Only 28 percent of students at Taiwan's universities say that they interact with faculty members, and only 36 percent participate in class discussions, according to a new study,Taipei Times reported. The study comes at a time that some educators in the country want to encourage students to move beyond memorization to a more active concept of learning. Professors are being urged to ask more open-ended questions in class, so students would be less fearful of having an incorrect answer.
The New York City campus being created by Cornell University and Technion-Israel Institute of Technology on Monday announced a $133 million gift from Irwin and Joan Jacobs, Cornell alumni who are longtime givers to their alma mater and to the Technion. The new technology-oriented campus was the result of a competition organized by New York City Mayor Michael Bloomberg.
U.S. Senator Rand Paul, a Republican from Kentucky, has posed the question of whether student visas should be suspended in light of the Boston Marathon bombing. Although neither of the suspected bombers was in the United States on student visas (one was a permanent resident, and the other a naturalized citizen), Paul nonetheless raises the student visa system as an area of concern in a letter about national security and the immigration system, asking: “Finally, do we need to take a hard look at student visas? Should we suspend student visas, or at least those from high-risk areas, pending an investigation into the national security implications of this program?”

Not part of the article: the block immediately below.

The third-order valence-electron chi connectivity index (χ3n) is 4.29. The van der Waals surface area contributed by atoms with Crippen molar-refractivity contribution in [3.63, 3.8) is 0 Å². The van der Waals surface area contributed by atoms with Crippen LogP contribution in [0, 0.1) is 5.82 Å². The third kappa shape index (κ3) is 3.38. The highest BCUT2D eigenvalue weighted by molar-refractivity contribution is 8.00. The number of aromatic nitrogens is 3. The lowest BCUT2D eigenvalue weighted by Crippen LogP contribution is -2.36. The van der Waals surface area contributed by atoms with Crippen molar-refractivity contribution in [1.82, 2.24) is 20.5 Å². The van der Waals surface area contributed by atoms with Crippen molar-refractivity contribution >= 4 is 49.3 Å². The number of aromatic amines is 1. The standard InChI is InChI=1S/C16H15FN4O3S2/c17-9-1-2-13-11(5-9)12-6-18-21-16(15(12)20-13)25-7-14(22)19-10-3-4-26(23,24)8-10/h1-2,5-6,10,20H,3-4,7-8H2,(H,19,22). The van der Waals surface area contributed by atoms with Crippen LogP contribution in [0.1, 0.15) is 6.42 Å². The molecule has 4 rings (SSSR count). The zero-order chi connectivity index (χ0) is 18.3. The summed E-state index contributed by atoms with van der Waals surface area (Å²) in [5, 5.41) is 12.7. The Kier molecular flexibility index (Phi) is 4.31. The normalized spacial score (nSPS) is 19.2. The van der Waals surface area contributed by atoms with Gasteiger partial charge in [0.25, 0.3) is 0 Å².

Paul raises the issue of potential flaws in the student visa system, as well as in the system for admitting refugees, as part of his broader point that the Senate should not proceed in enacting comprehensive immigration reform "until we understand the specific failures of our immigration system. Why did the current system allow two individuals to immigrate to the United States from the Chechen Republic in Russia, an area known as a hotbed of Islamic extremism, who then committed acts of terrorism?"
The American financier Stephen A. Schwarzman is creating a $300 million scholarship program that he hopes will be a Chinese counterpart to the Rhodes, The New York Timesreported. The scholarship would annually support 200 students enrolling in yearlong master’s programs at Tsinghua University, in Beijing.
It’s anticipated that 45 percent of the Schwarzman Scholars will come from the U.S., 20 percent from China, and 35 percent from other countries. The students will live in a new residential college facility, Schwarzman College, for which ground breaking is scheduled for later this year.
Schwarzman said he is personally committing $100 million and is raising the additional funds from private donors, including Bank of America, Boeing, BP, Caterpillar, Credit Suisse, and JPMorgan Chase, as well as New York Mayor Michael R. Bloomberg’s personal foundation. The Times notes that the endowment for the prestigious Rhodes Scholarship, which supports study at Oxford, is currently about $203 million.
Iranian officials have warned citizens there not to view a Farsi-language blog operated by Haifa University,The Times of Israelreported. The warning followed reports in Iran about the popularity of the blog, which says it has more than 100,000 visits a month. One warning sent to Iranians said: "Beware of this site; it’s meant to recruit spies for the oppressing Zionist regime."
Russian Prime Minister Dmitry Medvedev has rejected calls to fire the education and science minister, Dmitry Livanov, The Moscow Timesreported. Livanov has attracted controversy for seeking to reduce the number of universities through mergers or closures and decrease the number of state-funded student placements.
"I believe that a minister whom everybody likes is a person who most likely doesn't cope very well with his duties," Medvedev reportedly said.